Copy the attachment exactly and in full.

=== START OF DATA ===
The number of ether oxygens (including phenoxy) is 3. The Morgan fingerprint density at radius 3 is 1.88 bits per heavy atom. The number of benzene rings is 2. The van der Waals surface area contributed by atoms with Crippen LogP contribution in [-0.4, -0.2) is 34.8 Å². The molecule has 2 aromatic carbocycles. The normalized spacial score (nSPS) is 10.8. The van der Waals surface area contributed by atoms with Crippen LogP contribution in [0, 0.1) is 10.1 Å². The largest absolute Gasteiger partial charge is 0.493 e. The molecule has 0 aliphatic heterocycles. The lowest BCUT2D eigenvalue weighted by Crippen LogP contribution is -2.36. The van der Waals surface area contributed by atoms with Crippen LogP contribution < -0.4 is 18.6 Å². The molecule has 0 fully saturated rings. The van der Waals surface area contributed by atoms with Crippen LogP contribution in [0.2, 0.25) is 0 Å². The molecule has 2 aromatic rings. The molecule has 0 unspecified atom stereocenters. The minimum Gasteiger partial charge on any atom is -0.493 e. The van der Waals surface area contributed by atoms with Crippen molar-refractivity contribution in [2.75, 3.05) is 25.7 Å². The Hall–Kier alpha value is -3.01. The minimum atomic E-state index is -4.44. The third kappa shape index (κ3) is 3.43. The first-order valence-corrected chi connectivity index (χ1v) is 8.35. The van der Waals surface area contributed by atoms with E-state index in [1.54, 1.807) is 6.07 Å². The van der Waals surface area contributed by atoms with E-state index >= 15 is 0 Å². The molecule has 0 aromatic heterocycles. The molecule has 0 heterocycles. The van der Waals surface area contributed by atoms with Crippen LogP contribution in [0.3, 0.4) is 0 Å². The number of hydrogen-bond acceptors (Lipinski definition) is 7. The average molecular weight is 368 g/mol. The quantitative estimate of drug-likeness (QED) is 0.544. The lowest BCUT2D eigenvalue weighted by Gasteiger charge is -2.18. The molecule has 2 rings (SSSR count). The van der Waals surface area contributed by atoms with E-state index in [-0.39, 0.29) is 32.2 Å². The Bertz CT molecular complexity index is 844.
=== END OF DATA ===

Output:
The number of ether oxygens (including phenoxy) is 3. The Morgan fingerprint density at radius 3 is 1.88 bits per heavy atom. The number of benzene rings is 2. The van der Waals surface area contributed by atoms with Crippen LogP contribution in [-0.4, -0.2) is 34.8 Å². The molecule has 2 aromatic carbocycles. The normalized spacial score (nSPS) is 10.8. The van der Waals surface area contributed by atoms with Crippen LogP contribution in [0, 0.1) is 10.1 Å². The largest absolute Gasteiger partial charge is 0.493 e. The molecule has 0 aliphatic heterocycles. The lowest BCUT2D eigenvalue weighted by Crippen LogP contribution is -2.36. The van der Waals surface area contributed by atoms with Crippen LogP contribution < -0.4 is 18.6 Å². The molecule has 0 fully saturated rings. The van der Waals surface area contributed by atoms with Crippen LogP contribution in [0.2, 0.25) is 0 Å². The molecule has 2 aromatic rings. The molecule has 0 unspecified atom stereocenters. The minimum Gasteiger partial charge on any atom is -0.493 e. The van der Waals surface area contributed by atoms with Crippen molar-refractivity contribution in [2.75, 3.05) is 25.7 Å². The Hall–Kier alpha value is -3.01. The minimum atomic E-state index is -4.44. The third kappa shape index (κ3) is 3.43. The first-order valence-corrected chi connectivity index (χ1v) is 8.35. The van der Waals surface area contributed by atoms with E-state index in [1.54, 1.807) is 6.07 Å². The van der Waals surface area contributed by atoms with E-state index >= 15 is 0 Å². The molecule has 0 aromatic heterocycles. The molecule has 0 heterocycles. The van der Waals surface area contributed by atoms with Crippen LogP contribution in [0.3, 0.4) is 0 Å². The number of hydrogen-bond acceptors (Lipinski definition) is 7. The average molecular weight is 368 g/mol. The quantitative estimate of drug-likeness (QED) is 0.544. The lowest BCUT2D eigenvalue weighted by Gasteiger charge is -2.18. The molecule has 2 rings (SSSR count). The van der Waals surface area contributed by atoms with E-state index in [-0.39, 0.29) is 32.2 Å². The Bertz CT molecular complexity index is 844.